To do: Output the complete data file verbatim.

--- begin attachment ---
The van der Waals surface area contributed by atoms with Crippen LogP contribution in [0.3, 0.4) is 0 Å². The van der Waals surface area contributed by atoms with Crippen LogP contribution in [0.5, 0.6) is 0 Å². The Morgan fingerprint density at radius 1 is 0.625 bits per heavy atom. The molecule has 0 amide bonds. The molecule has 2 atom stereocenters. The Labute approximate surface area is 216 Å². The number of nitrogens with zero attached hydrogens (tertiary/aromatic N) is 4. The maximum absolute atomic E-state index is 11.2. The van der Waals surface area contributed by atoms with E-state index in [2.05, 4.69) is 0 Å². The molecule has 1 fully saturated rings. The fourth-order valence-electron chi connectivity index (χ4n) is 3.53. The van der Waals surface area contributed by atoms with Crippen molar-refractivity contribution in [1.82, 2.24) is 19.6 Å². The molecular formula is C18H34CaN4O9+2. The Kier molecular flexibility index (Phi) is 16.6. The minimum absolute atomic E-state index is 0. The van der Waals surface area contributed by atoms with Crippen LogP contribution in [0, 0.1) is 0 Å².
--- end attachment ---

The van der Waals surface area contributed by atoms with Crippen LogP contribution in [0.3, 0.4) is 0 Å². The van der Waals surface area contributed by atoms with Crippen LogP contribution in [0.5, 0.6) is 0 Å². The Morgan fingerprint density at radius 1 is 0.625 bits per heavy atom. The molecule has 0 amide bonds. The molecule has 2 atom stereocenters. The Labute approximate surface area is 216 Å². The number of nitrogens with zero attached hydrogens (tertiary/aromatic N) is 4. The maximum absolute atomic E-state index is 11.2. The van der Waals surface area contributed by atoms with E-state index in [2.05, 4.69) is 0 Å². The molecule has 1 fully saturated rings. The fourth-order valence-electron chi connectivity index (χ4n) is 3.53. The van der Waals surface area contributed by atoms with Crippen molar-refractivity contribution in [1.82, 2.24) is 19.6 Å². The molecular formula is C18H34CaN4O9+2. The Kier molecular flexibility index (Phi) is 16.6. The minimum absolute atomic E-state index is 0. The van der Waals surface area contributed by atoms with Crippen LogP contribution in [0, 0.1) is 0 Å².